Potsy Clark bobbled a punt that Solon covered on the Illinois 30. Minnesota com­pleted its second pass in 12 attempts but could only move close enough to try a placekick that fell short.
The scoreless half ended with Illinois holding the ball in the center of the field. Minne­sota made eight first downs to four for the Illini. The Gophers would not fare as well in the second half. Except for one substitute playing a few plays in the fourth quarter, Minne­sota stayed with their starting 11 throughout the game. That didn't bode well for the Gophers down the stretch.

L-R: Arthur Erdall, George Squirer, Ralph Chapman, Bernie Bierman
University of Illinois Illio Yearbook, Class of 1915
Third Quarter
Illinois put its "spread formation" into play early in the third quarter and drove to the Minnesota 11. But after advancing the ball by "shift plays," the Illini tried to score on line plunges that were stopped cold. The Gophers rose up and dropped runners for a total loss of 15y on three plays to turn the ball over on downs.
Neither side threatened the rest of the period. As time ran out, Macomber hoisted a neat pass to Perry Graves that put the Illini on Minnesota's 32.
Fourth Quarter
After the futility of the first three periods, no one would have believed that the final quar­ter would produce 27 points.
Clark dashed to the 17 and a moment later scrambled to the three. Then the Illini got cute and paid a price. They tried a fake kick, but Minnesota threw the runner for a 10y loss. Finally Macomber attempted a place kick, but John Townley blocked it, and Solon fell on the ball.
A holding penalty killed the Minnesota possession, forcing a punt. This time, the Illini would not be denied. Macomber launched a long forward pass to George Squirer to place the ball within a few inches of Minnesota's goal. Clark then plunged over to break the scoreless tie. Macomber booted the point. Illinois 7-0
Under the rules of the day, Illinois received the ensuing kickoff, Clark returning it to the Minnesota 45. Macomber dashed over tackle for 15y. Then Pogue darted around right end, evaded two tacklers, and continued to the end zone to make it 14-0 Illinois.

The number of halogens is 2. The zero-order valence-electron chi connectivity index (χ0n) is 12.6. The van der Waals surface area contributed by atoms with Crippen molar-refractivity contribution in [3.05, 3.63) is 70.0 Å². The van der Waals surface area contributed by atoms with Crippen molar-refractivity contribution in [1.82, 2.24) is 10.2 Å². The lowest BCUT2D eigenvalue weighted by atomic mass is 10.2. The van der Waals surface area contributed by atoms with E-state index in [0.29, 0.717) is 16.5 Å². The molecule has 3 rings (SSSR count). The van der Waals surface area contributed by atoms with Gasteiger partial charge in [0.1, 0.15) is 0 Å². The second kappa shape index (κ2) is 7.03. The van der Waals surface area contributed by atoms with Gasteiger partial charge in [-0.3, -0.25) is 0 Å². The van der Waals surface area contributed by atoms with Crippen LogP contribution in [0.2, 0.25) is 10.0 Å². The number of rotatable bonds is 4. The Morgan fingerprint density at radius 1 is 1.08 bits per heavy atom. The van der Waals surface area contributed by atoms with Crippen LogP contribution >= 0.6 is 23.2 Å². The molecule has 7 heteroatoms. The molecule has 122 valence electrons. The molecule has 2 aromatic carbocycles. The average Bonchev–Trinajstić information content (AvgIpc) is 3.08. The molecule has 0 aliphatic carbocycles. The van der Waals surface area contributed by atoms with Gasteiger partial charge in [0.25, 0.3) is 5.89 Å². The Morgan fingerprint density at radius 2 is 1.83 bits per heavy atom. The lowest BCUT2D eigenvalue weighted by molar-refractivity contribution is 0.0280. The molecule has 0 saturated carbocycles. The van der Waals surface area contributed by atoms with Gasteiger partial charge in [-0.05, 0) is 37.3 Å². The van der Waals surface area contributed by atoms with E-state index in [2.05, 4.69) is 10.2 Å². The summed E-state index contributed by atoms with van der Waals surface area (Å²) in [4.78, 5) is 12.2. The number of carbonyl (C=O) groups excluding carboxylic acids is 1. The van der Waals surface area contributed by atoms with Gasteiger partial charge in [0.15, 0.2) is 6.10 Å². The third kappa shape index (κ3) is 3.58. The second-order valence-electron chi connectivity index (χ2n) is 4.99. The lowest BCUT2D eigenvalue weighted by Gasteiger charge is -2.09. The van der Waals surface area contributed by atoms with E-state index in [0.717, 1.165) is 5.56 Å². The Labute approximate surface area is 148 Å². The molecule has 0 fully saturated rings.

The desperate Gophers became "a band of demons." First, they forced the Illini back until Ralph Chapman punted out of bounds on his own 47. Minnesota then launched a touchdown drive in the next three minutes that mixed line plunges with forward passes to the 10. Two plays later, HB Bernie Bierman shot over he goal line to put the Gophers within striking distance. The extra point kick failed. Illinois 14 Minnesota 6
Illinois kicked off, and Minnesota started another march up the field, completing seve­ral passes. But they threw one pass too many. Pogue intercepted a long aerial on his 40 and zigzagged his way through the Gophers for the final touchdown. Illinois 21 Minne­sota 6
The Illini completed four of 10 passes for the afternoon, which was an admirable per­centage in that era when the football was rounder and heavier.
After the game, Zuppke said, "We will not stop until we have the Conference champion­ship safely tucked away."
That night in Champaign, 3,000 Illini rooters paraded through the streets celebrating the victory. When the Illini returned at noon Sunday, they were met at the train station and hauled in triumph to the campus.
The Illini defeated Chicago two weeks later 21-7, then ended their spotless campaign with a 24-9 victory at Wisconsin to become the undisputed Western Conference champ­ions.
Allison Danzig, The History of American Football: Its Great Teams, Player, and Coaches (1956)
Maynard Brichford, Bob Zuppke: The Life and Football Legacy of the Illinois Coach (2009)